6

All TVs are designed with a standard input impedance of 75 ohms. No need to measure. The cable is also 75 ohms, the length doesn't matter. Except the signal will get weaker if it has to travel further. As @Hearth points out older TVs may also have a 300 Ohm balanced feeder antenna connection. Very rare these days though, especially on a cable-ready set.


4

Nice work. Yes, what you're trying makes sense. The diagonal hatched ground plane will work fine. The other configurations are interesting academically, and mathematically sound, but difficult enough to do in practic that the easier diagonal hatched ground plane is by far the more practical approach. Not to worry about the imbalance because of imperfect ...


4

Here a solution with the Extra Element Theorem (EET). with the dependant current source as extra element (See Vorperian's book). To get the resistance a voltage vx is injected and the current ix is determined. The other way to inject a current and get the voltage is possible too. But with them I get a complicate sub circuit. Ro is removed first. Rx is the ...


3

Your mistake was in the original expression for the voltage gain (which you called \$A\$). The voltage gain in Miller's Theorem is the voltage gain of the circuit including the effects of the feedback impedance. Miller's Theorem is valid when the output voltage is proportional to the input voltage with some constant of proportionality that I will call \$K\$ ...


2

From Wikipedia article (https://en.wikipedia.org/wiki/Miller_theorem#Explanation): The Miller theorem implies that an impedance element is supplied by two arbitrary (not necessarily dependent) voltage sources that are connected in series through the common ground. (The emphasis is mine). As there is a current source in the drain branch of your circuit and ...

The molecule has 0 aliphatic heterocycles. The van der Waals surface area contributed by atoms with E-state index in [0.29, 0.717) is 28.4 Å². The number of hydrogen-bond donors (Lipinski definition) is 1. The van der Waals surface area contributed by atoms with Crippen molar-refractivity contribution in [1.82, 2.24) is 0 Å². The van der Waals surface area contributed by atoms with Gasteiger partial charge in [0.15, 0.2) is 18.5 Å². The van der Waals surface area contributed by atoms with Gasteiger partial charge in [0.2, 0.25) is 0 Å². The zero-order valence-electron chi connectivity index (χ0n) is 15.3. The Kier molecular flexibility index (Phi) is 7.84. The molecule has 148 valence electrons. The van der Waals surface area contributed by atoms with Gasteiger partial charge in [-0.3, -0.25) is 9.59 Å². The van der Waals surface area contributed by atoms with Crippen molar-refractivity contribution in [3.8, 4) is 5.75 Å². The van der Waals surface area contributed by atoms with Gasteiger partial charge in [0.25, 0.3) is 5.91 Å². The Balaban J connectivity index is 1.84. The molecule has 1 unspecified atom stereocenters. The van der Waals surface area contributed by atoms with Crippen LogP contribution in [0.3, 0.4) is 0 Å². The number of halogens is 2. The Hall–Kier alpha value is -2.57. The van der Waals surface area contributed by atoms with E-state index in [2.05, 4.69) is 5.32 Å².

2

By attaching the antenna to a AC current source..... and I have plotted V vs Freq. How do i now plot Impedance vs Freq using Circuitlab? So, set the current source to be 1 amp RMS and the resulting plot of voltage is transferrable 1:1 to impedance.


2

The transmission line appears initially to be a lumped element of its specified impedance. Only after the signal travels at the speed of light to the open end, and the return signal travels back to z=0, does the transmission line at z=0 appear to be open. Instantaneous response would violate relativity.


2

If in a circuit there is real power positive and reactive power negative, what does mean in terms of power flow? If you have positive real power it means that some component is consuming it and converting it into work, be it mechanical work or heat or both. If you have negative reactive power it means that some component is changing the phase of the voltage ...


2

Real power flow is controlled primarily by angular differences, flowing from leading angles toward lagging. Reactive power is controlled by voltage magnitudes, flowing from higher voltage toward lower. This assumes a system where all bus voltages are reasonably near 1 p.u. and relatively small angles. This is the basis of a decoupled load flow by the way. ...


2

Yes, once you have calculated the impedance matrix for the line, \$Z_{abc}\$, you just need to pre-multiply it with \$A^{-1}\$ and post-multiply it with \$A\$. $$Z_{012}=\begin{pmatrix}Z_{00} & Z_{01} & Z_{02} \\\ Z_{10} & Z_{11} & Z_{12} \\\ Z_{20} & Z_{21} & Z_{22} \end{pmatrix} =A^{-1}Z_{abc}A$$ Turan Gönen called this ...


2